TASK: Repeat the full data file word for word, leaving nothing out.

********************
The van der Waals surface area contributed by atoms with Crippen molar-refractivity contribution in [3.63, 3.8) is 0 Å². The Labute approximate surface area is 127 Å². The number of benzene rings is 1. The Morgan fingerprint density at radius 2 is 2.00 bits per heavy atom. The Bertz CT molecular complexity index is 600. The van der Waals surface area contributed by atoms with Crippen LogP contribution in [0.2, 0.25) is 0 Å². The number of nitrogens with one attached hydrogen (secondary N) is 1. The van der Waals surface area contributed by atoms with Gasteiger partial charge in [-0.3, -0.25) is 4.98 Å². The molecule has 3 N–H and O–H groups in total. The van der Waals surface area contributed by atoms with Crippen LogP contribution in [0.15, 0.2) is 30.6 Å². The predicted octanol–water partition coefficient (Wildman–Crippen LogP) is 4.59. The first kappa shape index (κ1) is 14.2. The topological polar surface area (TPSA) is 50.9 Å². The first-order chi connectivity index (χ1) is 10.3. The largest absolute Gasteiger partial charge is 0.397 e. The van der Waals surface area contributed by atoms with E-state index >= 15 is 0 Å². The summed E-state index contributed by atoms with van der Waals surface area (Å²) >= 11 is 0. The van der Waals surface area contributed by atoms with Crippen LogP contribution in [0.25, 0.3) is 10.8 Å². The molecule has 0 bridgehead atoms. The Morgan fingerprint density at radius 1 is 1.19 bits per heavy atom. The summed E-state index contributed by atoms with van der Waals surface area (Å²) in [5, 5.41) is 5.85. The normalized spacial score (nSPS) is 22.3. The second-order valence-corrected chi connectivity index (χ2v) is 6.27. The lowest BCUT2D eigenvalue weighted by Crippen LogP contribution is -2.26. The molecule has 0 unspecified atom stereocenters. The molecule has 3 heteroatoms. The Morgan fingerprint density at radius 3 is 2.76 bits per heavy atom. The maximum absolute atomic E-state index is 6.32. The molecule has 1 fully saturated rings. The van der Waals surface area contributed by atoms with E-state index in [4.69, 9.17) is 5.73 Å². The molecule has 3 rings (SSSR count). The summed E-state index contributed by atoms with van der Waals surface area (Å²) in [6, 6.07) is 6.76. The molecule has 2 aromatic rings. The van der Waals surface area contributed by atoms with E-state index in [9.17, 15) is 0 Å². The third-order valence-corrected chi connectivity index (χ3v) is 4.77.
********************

The van der Waals surface area contributed by atoms with Crippen molar-refractivity contribution in [3.63, 3.8) is 0 Å². The Labute approximate surface area is 127 Å². The number of benzene rings is 1. The Morgan fingerprint density at radius 2 is 2.00 bits per heavy atom. The Bertz CT molecular complexity index is 600. The van der Waals surface area contributed by atoms with Crippen LogP contribution in [0.2, 0.25) is 0 Å². The number of nitrogens with one attached hydrogen (secondary N) is 1. The van der Waals surface area contributed by atoms with Gasteiger partial charge in [-0.3, -0.25) is 4.98 Å². The molecule has 3 N–H and O–H groups in total. The van der Waals surface area contributed by atoms with Crippen LogP contribution in [0.15, 0.2) is 30.6 Å². The predicted octanol–water partition coefficient (Wildman–Crippen LogP) is 4.59. The first kappa shape index (κ1) is 14.2. The topological polar surface area (TPSA) is 50.9 Å². The first-order chi connectivity index (χ1) is 10.3. The largest absolute Gasteiger partial charge is 0.397 e. The van der Waals surface area contributed by atoms with E-state index >= 15 is 0 Å². The summed E-state index contributed by atoms with van der Waals surface area (Å²) >= 11 is 0. The van der Waals surface area contributed by atoms with Crippen LogP contribution in [0.25, 0.3) is 10.8 Å². The molecule has 0 bridgehead atoms. The Morgan fingerprint density at radius 1 is 1.19 bits per heavy atom. The summed E-state index contributed by atoms with van der Waals surface area (Å²) in [5, 5.41) is 5.85. The normalized spacial score (nSPS) is 22.3. The second-order valence-corrected chi connectivity index (χ2v) is 6.27. The lowest BCUT2D eigenvalue weighted by Crippen LogP contribution is -2.26. The molecule has 0 unspecified atom stereocenters. The molecule has 3 heteroatoms. The Morgan fingerprint density at radius 3 is 2.76 bits per heavy atom. The maximum absolute atomic E-state index is 6.32. The molecule has 1 fully saturated rings. The van der Waals surface area contributed by atoms with E-state index in [4.69, 9.17) is 5.73 Å². The molecule has 3 rings (SSSR count). The summed E-state index contributed by atoms with van der Waals surface area (Å²) in [6, 6.07) is 6.76. The molecule has 2 aromatic rings. The van der Waals surface area contributed by atoms with E-state index in [9.17, 15) is 0 Å². The third-order valence-corrected chi connectivity index (χ3v) is 4.77.